Lower Merion High School social studies teacher Susan Naples and librarian Pam McGlone have collaborated for more than 20 years designing research projects using non-fiction books and online resources to enhance students' understanding of historical eras and movements within the social studies curriculum. Their most recent literacy project centered on a study of the Civil Rights Movement in conjunction with a close reading and exploration of Claudette Colvin: Twice Toward Justice by Phillip Hoose.
While studying the Civil Rights Movement in class, eleventh grade students also read about Colvin, a fifteen-year-old African-American girl who was arrested after refusing to give up her bus seat to a white person in Montgomery, Alabama in 1955 – nine months before Rosa Parks was arrested for the same refusal. Although it was the later arrest of Parks that became the catalyst for organizing the Montgomery Bus Boycott, it was Colvin's Supreme Court testimony that brought a legal end to the unconstitutional practice of enforcing segregated seating on any bus within the United States.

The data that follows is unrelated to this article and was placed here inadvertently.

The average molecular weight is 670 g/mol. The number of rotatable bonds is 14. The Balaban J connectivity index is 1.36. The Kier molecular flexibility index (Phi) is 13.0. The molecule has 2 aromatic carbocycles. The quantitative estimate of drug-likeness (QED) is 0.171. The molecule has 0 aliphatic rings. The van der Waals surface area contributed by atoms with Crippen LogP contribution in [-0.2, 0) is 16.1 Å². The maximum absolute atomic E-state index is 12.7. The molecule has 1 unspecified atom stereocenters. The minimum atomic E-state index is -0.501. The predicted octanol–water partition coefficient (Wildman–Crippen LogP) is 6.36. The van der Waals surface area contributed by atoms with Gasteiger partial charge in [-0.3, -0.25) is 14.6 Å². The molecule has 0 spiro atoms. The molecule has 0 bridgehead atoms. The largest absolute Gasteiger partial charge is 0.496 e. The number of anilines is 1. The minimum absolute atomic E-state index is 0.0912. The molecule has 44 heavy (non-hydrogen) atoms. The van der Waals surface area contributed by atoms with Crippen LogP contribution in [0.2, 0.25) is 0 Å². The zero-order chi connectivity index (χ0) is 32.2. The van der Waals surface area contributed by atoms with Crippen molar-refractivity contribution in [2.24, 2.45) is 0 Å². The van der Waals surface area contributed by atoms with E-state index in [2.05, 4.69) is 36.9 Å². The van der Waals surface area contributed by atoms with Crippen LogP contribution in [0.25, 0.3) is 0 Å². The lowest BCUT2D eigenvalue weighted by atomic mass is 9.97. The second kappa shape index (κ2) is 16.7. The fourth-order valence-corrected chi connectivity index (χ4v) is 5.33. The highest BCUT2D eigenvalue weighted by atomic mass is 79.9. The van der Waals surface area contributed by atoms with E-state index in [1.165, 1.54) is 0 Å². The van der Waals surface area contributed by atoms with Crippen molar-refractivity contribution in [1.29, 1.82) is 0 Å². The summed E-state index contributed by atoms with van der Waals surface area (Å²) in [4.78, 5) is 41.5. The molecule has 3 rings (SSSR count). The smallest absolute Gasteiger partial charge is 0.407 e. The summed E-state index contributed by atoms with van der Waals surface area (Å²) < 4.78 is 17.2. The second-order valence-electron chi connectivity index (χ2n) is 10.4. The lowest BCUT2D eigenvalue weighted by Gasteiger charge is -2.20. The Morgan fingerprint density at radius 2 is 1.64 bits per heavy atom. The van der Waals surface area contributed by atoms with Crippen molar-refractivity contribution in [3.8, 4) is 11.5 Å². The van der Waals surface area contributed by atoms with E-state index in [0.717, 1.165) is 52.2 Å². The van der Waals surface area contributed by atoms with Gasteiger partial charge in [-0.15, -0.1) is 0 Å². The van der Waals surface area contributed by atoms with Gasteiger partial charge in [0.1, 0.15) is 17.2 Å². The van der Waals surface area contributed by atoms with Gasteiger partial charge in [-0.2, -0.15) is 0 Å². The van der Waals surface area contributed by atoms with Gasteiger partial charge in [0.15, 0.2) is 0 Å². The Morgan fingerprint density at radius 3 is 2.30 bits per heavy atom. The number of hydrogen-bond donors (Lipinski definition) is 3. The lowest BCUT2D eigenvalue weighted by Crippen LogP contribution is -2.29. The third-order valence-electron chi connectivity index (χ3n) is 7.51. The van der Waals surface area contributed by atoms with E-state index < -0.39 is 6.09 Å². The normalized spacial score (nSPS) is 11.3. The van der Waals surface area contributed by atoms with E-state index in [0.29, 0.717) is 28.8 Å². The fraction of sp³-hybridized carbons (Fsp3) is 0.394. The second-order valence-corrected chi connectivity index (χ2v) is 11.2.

The literacy project provided the opportunity for students to gain a deeper understanding of the political, social and emotional hardships endured by African-American citizens, particularly in the south, during the 1950s. Students worked collaboratively to create artwork and writing to express their many thoughts and feelings about the book, which are currently on display at LMHS to help others learn about and gain a better appreciation for Claudette Colvin and the Civil Rights Movement.